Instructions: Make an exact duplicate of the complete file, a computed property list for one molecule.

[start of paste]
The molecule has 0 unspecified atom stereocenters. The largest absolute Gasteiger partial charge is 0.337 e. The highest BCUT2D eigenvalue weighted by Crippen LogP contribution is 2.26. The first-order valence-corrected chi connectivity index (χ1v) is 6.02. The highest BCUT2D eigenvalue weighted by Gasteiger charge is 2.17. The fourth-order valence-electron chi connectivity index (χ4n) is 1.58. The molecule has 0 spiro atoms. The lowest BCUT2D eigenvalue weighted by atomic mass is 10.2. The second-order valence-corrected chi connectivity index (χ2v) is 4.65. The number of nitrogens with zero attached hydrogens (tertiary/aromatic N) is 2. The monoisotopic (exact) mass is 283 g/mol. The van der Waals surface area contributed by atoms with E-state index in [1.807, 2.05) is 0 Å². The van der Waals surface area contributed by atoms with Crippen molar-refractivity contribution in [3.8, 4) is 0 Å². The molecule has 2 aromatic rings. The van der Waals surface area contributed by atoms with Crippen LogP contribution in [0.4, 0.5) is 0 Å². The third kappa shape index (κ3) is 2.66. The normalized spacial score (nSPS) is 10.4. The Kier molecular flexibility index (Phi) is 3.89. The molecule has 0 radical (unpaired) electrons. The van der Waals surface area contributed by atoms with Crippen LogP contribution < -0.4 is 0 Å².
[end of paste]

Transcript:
The molecule has 0 unspecified atom stereocenters. The largest absolute Gasteiger partial charge is 0.337 e. The highest BCUT2D eigenvalue weighted by Crippen LogP contribution is 2.26. The first-order valence-corrected chi connectivity index (χ1v) is 6.02. The highest BCUT2D eigenvalue weighted by Gasteiger charge is 2.17. The fourth-order valence-electron chi connectivity index (χ4n) is 1.58. The molecule has 0 spiro atoms. The lowest BCUT2D eigenvalue weighted by atomic mass is 10.2. The second-order valence-corrected chi connectivity index (χ2v) is 4.65. The number of nitrogens with zero attached hydrogens (tertiary/aromatic N) is 2. The monoisotopic (exact) mass is 283 g/mol. The van der Waals surface area contributed by atoms with E-state index in [1.807, 2.05) is 0 Å². The van der Waals surface area contributed by atoms with Crippen molar-refractivity contribution in [3.8, 4) is 0 Å². The molecule has 2 aromatic rings. The van der Waals surface area contributed by atoms with Crippen LogP contribution in [0.4, 0.5) is 0 Å². The third kappa shape index (κ3) is 2.66. The normalized spacial score (nSPS) is 10.4. The Kier molecular flexibility index (Phi) is 3.89. The molecule has 0 radical (unpaired) electrons. The van der Waals surface area contributed by atoms with Crippen LogP contribution < -0.4 is 0 Å².